Cape Habitat's store exceeding expectations
Thursday, June 17, 2010
The popularity of incorporating retro elements into home design is helping thrift stores like the Cape Girardeau Area Habitat for Humanity's ReStore.
"I had a 1950s pink stove recently, and that was really the rage. People were fighting over it. I should have priced it higher," said ReStore manager Walter Wildman.
Proceeds from the $40 stove and other items at the ReStore help pay for materials to build homes for needy families.
Now in its third year of operation, the ReStore expects sales to top $110,000 in 2010, Wildman said. That's more than double the sales figures for its first year.
"It's really good growth. I just wonder how far it will go," Wildman said. "It really shows the support we have in the community."
It costs about $60,000 for Habitat to build each house. Organizers initially hoped after five years the proceeds from the ReStore would pay for one house, but this year alone its sales will pay for almost two houses, Wildman said.
Other ReStore benefits include tax deductions for people who donate items, good prices for shoppers and the reuse of items that otherwise would have ended up in landfills, Wildman said.
During the store's second year, when Wildman took over as manager, he instituted a pickup service to collect items people wanted to donate.
The one requirement of donations, he said, is that they must be something he can resell. The ReStore does not accept clothing, books or other small household items. It does accept many large items like furniture, working appliances and exercise equipment. The store even got a player piano recently.
After using Wildman's truck and renting trucks in the past, the ReStore just bought its own 14-foot box truck dedicated to picking up donations.
Customers have learned that the new items are always available on Thursdays and now Wildman said he often has 15 to 20 people waiting for him to open the doors at noon on Thursdays.
"It's like a race. People are throwing money at you to buy things as fast as you can ring them up," Wildman said.
The ReStore is averaging about $2,500 in sales during the 13 hours it's open each week.
With more funds available now to build Habitat for Humanity homes, the organization is looking for more families in the area to help.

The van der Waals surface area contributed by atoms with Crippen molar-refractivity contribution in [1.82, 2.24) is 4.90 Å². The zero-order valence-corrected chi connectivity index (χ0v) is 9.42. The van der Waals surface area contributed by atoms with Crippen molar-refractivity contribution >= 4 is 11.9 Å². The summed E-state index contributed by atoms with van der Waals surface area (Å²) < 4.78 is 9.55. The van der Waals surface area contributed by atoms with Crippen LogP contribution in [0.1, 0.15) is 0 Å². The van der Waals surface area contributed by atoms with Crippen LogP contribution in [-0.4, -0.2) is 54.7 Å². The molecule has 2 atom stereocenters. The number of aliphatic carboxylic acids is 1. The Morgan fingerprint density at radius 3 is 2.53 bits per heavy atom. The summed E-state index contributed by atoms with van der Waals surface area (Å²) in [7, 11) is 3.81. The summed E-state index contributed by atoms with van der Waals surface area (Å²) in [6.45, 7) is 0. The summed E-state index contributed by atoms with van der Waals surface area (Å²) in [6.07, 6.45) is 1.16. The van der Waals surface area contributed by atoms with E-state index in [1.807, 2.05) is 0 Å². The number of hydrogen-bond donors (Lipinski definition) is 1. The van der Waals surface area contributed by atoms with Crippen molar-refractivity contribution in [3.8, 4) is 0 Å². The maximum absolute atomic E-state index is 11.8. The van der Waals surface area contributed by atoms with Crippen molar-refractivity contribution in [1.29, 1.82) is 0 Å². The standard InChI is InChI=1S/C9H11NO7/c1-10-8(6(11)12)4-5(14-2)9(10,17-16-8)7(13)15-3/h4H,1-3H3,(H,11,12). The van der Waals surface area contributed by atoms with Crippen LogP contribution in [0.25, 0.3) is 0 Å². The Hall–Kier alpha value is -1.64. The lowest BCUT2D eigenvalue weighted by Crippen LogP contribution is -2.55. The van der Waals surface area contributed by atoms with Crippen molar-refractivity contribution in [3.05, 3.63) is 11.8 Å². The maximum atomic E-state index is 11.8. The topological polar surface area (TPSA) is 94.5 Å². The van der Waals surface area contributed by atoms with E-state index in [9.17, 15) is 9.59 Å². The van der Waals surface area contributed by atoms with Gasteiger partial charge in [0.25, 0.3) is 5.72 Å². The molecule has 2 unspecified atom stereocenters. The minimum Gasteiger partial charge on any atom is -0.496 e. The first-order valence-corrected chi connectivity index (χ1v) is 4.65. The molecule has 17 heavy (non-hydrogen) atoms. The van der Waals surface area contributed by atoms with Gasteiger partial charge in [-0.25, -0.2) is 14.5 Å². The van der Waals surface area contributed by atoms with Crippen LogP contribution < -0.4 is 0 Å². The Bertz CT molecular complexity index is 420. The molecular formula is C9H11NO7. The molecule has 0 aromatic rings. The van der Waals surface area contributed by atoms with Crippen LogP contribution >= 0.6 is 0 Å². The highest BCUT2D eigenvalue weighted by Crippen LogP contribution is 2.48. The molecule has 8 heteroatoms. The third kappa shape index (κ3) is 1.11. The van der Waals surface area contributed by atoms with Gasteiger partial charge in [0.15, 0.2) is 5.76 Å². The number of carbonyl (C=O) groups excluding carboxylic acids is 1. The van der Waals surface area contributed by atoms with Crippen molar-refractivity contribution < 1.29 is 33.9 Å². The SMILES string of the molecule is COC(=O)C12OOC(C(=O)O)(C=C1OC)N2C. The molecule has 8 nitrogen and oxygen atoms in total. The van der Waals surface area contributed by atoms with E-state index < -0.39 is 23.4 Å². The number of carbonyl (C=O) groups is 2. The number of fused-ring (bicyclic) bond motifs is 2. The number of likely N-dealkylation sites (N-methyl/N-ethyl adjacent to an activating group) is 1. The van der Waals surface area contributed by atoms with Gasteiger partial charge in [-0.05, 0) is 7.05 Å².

Last year state Rep. Clint Tracy, who is a member of the local Habitat board, sponsored legislation that, after it was signed into law, changed guidelines to allow families making 100 percent of the median income, or about $31,000 a year, to now qualify for assistance from Habitat and groups like it.
"What Habitat was finding was that if both parents in a family were making minimum wage they were not making enough to be competitive for a commercial home loan, but they made too much to qualify for government housing," Tracy said.
Previous Missouri Housing Development Commission guidelines also didn't take into account families that have additional financial hardships while caring for an elderly relative or a child with disabilities, he said.
Wildman said families that were previously turned down by Habitat may now qualify for help.
The group hopes to build five new homes this year in the Cape Girardeau area. A total of 44 homes have been built by the Cape Area Habitat for Humanity around the area in Cape Girardeau, Jackson, Sikeston, Mo., Advance, Mo., Marble Hill, Mo., and Perryville, Mo.
Location: 117 N. Middle St., Cape Girardeau
Hours: Noon to 5 p.m. Thursday and Friday and from 10 a.m. to 1 p.m. Saturday
Info: Item pickup is available at no cost on Tuesdays and Wednesdays by calling 651-9080. Items accepted include furniture, working appliances and building materials. Items not accepted include clothing, small household items and books.
117 N. Middle St., Cape Girardeau, MO